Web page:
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Garfia Acevedo Andrea

What is the International Monetary Fund?

- The IMF is the main forum for examining not only national economic policy from a global perspective, but also issues that affect the stability of the international monetary and financial system.

What is the International Monetary Fund?

The International Monetary Fund (IMF) was created in July 1944 at an international conference held in Bretton Woods, New Hampshire, United States, in which delegates from 44 governments agreed on a framework for economic cooperation in order to avoid the repetition of the disastrous economic policy measures that contributed to the Great Depression of the 1930s. Headquartered in Washington, it is the central institution of the international monetary system.

The IMF began its activities in December 1945. It is currently an organization made up of 184 countries, which works to promote world monetary cooperation, ensure financial stability, facilitate international trade, promote a high level of employment, sustainable economic growth and reduce poverty.

Its objectives are: to avoid crises in the system, and to encourage countries to adopt well-founded economic policy measures; It is also a fund to which member countries that need temporary financing can resort to overcome balance of payments problems.

IMF purposes.

  • Promotion of expansion.
  • Growth of world trade.
  • Stability of exchange rates.
  • The avoidance of competitive exchange rate devaluations**.**
  • The orderly correction of a country's balance of payments problems.

For these purposes:

  • It monitors the evolution and measures of economic and financial policy, in member countries and in the world, offers policy advice to member countries.
  • Grants loans to member countries facing balance of payments problems, not only for temporary financing purposes, but also to support adjustment and reform measures that help correct fundamental problems.
  • Provides governments and central banks of member countries with technical assistance and training in the institution's area of expertise.

The purposes of the IMF have also become important due to the simple fact that the number of member countries has grown. From the initial 44 countries that participated in the creation of the IMF, the total number of member countries has quadrupled, a circumstance that has been due mainly to the obtaining of political independence by many developing countries.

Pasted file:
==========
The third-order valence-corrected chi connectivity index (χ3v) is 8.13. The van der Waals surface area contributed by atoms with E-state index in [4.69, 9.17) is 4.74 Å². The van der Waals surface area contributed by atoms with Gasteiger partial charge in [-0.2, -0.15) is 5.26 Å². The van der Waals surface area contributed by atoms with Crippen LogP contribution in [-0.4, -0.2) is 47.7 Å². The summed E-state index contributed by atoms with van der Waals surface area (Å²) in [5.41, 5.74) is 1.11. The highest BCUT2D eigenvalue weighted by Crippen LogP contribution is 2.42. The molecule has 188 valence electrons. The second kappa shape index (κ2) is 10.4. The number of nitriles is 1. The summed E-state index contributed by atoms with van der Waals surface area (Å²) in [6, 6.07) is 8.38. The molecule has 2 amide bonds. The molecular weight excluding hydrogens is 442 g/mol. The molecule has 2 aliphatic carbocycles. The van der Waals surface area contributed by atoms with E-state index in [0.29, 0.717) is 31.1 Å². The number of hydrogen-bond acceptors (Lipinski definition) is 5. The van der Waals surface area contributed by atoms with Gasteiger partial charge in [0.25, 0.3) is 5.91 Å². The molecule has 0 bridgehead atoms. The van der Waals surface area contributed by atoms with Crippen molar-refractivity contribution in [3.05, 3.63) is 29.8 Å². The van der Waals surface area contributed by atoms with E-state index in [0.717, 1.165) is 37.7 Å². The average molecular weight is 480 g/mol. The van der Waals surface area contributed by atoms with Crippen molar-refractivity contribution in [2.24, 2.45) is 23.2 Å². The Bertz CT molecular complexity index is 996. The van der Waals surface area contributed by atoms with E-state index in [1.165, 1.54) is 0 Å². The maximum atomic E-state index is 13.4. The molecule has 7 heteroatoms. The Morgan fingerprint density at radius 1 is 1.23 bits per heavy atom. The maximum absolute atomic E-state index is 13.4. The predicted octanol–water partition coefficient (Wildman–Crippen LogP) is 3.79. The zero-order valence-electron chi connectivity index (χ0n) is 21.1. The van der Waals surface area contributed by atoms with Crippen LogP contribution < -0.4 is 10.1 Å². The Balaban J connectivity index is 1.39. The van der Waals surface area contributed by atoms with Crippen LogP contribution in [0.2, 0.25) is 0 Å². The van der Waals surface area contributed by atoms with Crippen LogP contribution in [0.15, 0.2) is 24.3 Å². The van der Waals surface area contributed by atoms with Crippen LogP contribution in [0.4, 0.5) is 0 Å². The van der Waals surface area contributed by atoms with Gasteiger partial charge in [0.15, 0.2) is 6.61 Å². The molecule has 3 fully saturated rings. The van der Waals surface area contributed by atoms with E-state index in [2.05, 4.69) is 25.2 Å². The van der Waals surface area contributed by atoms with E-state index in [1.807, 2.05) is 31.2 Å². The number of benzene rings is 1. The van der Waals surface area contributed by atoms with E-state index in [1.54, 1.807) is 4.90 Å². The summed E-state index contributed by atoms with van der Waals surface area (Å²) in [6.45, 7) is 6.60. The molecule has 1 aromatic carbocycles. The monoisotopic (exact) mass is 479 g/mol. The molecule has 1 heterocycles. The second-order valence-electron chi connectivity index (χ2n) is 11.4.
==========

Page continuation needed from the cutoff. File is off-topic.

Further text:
As the only international body whose core business is active policy dialogue with almost all countries, the IMF is the primary forum for examining not only domestic economic policy from a global perspective, but also issues that have an impact on the stability of the international monetary and financial system.

Who makes decisions at the International Monetary Fund?

The IMF is accountable to its member countries, this responsibility is essential for the effectiveness of the institution. The daily work of management in the IMF corresponds to the Executive Board, representing the 184 member countries of the IMF, and internationally recruited personnel, who report to the Managing Director and three Deputy Managing Directors; the senior management team comes from different regions of the world. The powers of the Board of Executive Directors for the management of the IMF have been delegated by the Board of Governors, on whom final supervision rests.

The Board of Governors, in which all member countries are represented, is the institution's highest authority. It usually meets once a year on the occasion of the annual meetings of the IMF and the World Bank.

Who finances the International Monetary Fund?

The resources of the IMF come, above all, from the subscription of quotas (capital) that member countries pay when they join the IMF, or after a periodic review that leads to an increase in quotas. Countries pay 25% of the quota subscription in Special Drawing Rights[1] (SDR) or in major currencies such as the US dollar or Japanese yen; the IMF can demand the payment of the rest, in the currency of the member country itself, if it needs it, to carry out a loan. The quotas determine not only the subscription payment that the member country contributes, but also the magnitude of the financing that it can receive from the IMF and the participation that corresponds to it in the SDR allocations. Quotas are also the main factor in determining the number of votes for a country.

The quotas are set so that, broadly speaking, they reflect the relative size of the member country in the world economy: the larger the economy in terms of product and the greater and more varied its foreign trade, the larger the quota also tends to be.

As developments in the world economy since 1945 have posed new challenges, the IMF's work has evolved and the institution has adapted. Globalization has brought enormous economic challenges to the table, including the need to deal with episodes of turbulence in emerging financial markets.

[1] The SDR is an international reserve asset that the IMF created in 1969 to supplement the official reserves of member countries. In this way, the respective holdings of SDRs allow the members of that organization to reduce their dependence on other assets to constitute international reserves. (Bank of Mexico, 2021)


    Banco de México. (2021). Asignación General de Derechos Especiales de Giro (DEG) del Fondo Monetario Internacional. Disponible en: Fecha de consulta: 04 de abril del 2022. Fondo Monetario Internacional. (2004). Guía del FMI. Disponible en: Fecha de consulta: 04 de abril del 2022

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Acevedo, Garfia. “¿Qué es el Fondo Monetario Internacional?.” CEMERI, 9 sept. 2022,